More than 60% of cyber incidents in aviation are linked to human error

More than 60% of cyber incidents in aviation are linked to human error

World Economic Forum task force with participation from BI.ZONE outlines the main cyber risks for the aviation industry today
February 6, 2020

BI.ZONE has become an official member of an international initiative “Building Cyber Resilience in the Aviation Sector” spearheaded by the World Economic Forum. One of the first results of this initiative is an analytical report by the Forum’s working group, containing a definitive list of cyber risks that threaten modern aviation.

Aviation is one of the most important sectors of the global economy and is classified as critical infrastructure in various countries across the world. Players in the industry are actively working to improve their efficiency and the quality of services provided, and are therefore quick to adopt technical innovations. These include artificial intelligence and machine learning technologies, biometrics, and expanding the implementation of Industrial Internet of Things (IIoT) devices. However, this process has a downside—the integration of new technologies makes companies more vulnerable to various cyberthreats.

The main cause of such vulnerability is the human factor. The report states that out of all insurance claims following a cyber incident in aviation, 66% were the result of negligence or malfeasance on the part of employees, and only 18% deemed as external threats. Industry participants themselves confirm that most encountered incidents are not to be written off as technical flaws, but rather human credulity or ignorance. According to surveys conducted among industry players, phishing was the main cause of cyber incidents in aviation in 2019. Also topping the rating are attacks which rely on other methods of social engineering, ransomware incidents, DDoS and attacks on network infrastructure.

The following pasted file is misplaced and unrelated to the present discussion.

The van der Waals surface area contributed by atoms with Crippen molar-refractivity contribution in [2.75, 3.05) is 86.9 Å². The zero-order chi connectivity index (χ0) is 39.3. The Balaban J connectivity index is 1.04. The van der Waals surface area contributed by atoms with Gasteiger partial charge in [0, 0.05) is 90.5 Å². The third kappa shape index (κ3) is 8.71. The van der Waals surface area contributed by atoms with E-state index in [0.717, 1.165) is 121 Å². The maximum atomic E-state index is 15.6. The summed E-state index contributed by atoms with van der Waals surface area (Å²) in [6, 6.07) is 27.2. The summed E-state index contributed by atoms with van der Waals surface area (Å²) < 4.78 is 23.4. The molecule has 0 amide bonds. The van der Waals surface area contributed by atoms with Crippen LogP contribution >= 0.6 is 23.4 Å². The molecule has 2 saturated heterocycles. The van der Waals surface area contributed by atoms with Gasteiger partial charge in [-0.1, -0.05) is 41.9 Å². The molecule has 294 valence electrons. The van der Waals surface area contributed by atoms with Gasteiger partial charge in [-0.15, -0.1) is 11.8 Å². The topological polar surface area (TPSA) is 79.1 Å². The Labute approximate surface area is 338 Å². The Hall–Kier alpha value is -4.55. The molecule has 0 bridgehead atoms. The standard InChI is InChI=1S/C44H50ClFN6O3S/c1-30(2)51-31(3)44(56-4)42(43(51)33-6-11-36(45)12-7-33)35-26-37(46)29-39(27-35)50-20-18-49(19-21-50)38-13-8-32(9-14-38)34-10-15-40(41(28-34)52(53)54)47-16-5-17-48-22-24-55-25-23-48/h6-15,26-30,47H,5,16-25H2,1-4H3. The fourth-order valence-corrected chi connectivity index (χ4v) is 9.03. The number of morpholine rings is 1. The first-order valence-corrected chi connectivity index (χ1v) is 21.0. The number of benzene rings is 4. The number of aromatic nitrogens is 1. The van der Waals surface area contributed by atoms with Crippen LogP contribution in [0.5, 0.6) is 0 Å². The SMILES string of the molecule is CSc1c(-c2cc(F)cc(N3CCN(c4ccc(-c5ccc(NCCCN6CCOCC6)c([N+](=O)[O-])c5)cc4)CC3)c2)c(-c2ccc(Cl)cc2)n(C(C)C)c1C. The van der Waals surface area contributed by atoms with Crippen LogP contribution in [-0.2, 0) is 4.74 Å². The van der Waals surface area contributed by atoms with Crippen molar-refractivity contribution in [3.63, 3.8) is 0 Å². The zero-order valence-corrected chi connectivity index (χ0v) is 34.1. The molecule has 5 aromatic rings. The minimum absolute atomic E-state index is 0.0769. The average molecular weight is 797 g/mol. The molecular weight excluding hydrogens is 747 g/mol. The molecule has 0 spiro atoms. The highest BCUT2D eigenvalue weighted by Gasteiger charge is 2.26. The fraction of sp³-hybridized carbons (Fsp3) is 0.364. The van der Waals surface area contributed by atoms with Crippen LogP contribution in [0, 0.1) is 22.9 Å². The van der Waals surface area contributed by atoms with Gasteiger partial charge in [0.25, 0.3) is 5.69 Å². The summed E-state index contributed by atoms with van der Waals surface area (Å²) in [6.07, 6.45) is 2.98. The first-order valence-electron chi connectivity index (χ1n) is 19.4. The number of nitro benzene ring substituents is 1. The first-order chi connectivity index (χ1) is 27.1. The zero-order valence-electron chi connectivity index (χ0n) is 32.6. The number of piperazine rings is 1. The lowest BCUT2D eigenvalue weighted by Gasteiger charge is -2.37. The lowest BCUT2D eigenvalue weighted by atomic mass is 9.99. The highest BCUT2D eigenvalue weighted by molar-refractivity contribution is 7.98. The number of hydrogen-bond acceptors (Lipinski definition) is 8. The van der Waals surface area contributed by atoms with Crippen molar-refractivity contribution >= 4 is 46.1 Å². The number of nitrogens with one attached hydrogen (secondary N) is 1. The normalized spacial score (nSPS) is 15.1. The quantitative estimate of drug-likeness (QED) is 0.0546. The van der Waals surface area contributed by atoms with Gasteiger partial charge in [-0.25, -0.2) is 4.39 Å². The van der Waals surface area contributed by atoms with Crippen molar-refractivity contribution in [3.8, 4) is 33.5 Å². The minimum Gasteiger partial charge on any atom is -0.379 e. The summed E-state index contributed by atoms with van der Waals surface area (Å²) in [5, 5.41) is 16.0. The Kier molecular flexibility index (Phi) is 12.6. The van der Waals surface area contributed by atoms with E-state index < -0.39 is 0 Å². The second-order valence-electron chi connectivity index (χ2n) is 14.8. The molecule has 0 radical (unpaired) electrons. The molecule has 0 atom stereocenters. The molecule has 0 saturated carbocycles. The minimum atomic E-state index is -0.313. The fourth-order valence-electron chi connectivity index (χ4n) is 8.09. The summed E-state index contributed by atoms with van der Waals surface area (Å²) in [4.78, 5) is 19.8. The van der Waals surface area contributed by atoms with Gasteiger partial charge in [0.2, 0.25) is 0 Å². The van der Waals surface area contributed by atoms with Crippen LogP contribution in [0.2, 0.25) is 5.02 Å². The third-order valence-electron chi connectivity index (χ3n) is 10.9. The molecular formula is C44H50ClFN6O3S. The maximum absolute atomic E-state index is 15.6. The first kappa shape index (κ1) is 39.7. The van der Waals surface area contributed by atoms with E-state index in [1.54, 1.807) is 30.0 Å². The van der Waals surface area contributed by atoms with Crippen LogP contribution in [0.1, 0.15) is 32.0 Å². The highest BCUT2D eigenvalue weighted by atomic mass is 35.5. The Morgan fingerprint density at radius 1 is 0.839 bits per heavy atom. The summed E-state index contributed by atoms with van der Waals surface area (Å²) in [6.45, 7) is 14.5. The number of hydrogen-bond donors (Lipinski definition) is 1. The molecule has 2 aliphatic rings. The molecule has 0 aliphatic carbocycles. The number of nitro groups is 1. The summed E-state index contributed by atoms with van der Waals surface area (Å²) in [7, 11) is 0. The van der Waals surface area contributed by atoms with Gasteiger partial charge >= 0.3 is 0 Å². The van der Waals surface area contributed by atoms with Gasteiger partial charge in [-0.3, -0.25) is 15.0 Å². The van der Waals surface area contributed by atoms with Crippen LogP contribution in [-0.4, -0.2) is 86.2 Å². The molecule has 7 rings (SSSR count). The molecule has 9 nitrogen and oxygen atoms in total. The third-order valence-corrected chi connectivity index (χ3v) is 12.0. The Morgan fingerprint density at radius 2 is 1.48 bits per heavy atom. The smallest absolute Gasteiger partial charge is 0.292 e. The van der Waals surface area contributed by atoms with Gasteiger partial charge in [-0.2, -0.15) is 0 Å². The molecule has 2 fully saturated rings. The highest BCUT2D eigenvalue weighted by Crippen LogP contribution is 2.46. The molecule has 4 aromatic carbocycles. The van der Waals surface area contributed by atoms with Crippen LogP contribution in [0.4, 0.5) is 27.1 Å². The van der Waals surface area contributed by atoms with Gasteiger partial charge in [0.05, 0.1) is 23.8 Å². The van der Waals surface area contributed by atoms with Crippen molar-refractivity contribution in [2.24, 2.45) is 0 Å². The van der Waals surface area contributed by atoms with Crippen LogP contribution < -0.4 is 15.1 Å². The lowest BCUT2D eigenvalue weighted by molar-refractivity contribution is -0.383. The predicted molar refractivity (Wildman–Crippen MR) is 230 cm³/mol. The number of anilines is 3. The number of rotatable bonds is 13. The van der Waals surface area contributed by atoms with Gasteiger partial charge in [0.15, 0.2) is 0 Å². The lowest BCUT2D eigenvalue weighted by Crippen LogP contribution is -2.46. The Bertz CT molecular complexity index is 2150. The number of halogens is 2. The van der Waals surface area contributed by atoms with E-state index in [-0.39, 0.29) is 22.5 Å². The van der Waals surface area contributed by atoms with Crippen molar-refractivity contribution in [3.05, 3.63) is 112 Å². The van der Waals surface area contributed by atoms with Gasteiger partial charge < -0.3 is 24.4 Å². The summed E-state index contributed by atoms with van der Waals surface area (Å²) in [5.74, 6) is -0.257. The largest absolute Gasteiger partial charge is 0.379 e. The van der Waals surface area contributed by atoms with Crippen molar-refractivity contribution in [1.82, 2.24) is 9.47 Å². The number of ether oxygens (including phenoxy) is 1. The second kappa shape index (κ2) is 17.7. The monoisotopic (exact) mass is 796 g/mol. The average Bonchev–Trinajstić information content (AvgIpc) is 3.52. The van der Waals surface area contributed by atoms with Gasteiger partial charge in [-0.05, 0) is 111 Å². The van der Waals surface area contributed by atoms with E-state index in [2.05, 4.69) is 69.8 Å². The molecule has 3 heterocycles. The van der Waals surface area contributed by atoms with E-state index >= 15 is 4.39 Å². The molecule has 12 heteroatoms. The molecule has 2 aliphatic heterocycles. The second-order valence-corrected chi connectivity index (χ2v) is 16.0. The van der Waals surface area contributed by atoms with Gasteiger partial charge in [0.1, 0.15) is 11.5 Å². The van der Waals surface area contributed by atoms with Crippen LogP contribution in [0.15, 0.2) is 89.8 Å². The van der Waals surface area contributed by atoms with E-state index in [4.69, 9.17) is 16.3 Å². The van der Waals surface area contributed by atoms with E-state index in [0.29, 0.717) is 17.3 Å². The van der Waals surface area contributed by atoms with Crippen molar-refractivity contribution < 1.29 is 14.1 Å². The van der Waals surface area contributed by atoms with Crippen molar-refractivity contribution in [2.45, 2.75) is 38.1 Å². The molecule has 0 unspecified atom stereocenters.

The need to take serious measures is already being felt across the aviation industry. A recent study conducted by the Forum revealed that about 96% of board members are convinced that cybersecurity in their organizations is underfunded and that more resources should be allocated to this cause. 87% of CEO’s in large companies believe that the main risk factor in the security of their business is in fact poorly trained staff.

Authors of this report maintain that the key conditions that would ensure a successfully developed and improved cyber resilience in aviation is the integration of cybersecurity principles in all processes within every company, the creation of common standards, as well as the exchange of intelligence on threats, risks and best practices. It is the development of a unified approach to protection against cyberthreats that will become the primary goal of the initiative as it moves into its next phase in 2020.

In the case of aviation, cybersecurity should be given special attention, because here, the toll for overlooking a powerful cyberattack or even a simple human error could translate into the loss of dozens of human lives. We have long been talking about how important collaboration and information exchange are to the integrity of protection against cyberthreats. Many of our projects and initiatives, including Cyber Polygon, the international online exercise which we conduct in tandem with WEF, are aimed at expanding such collaboration. And now, we are pleased to be part of the Forum’s expert group for developing proposals on cybersecurity for the aviation industry, and I hope that the expertise of BI.ZONE in this area will benefit the entire global community
Dmitry Samartsev

It is worth noting that the same is happening in other industries. According to the data from Threat Zone’19—the annual analytical study prepared by BI.ZONE—more than 80% of attacks on customers in the Russian banking sector are committed using social engineering, and 3 out of 10 employees of domestic companies are vulnerable to phishing.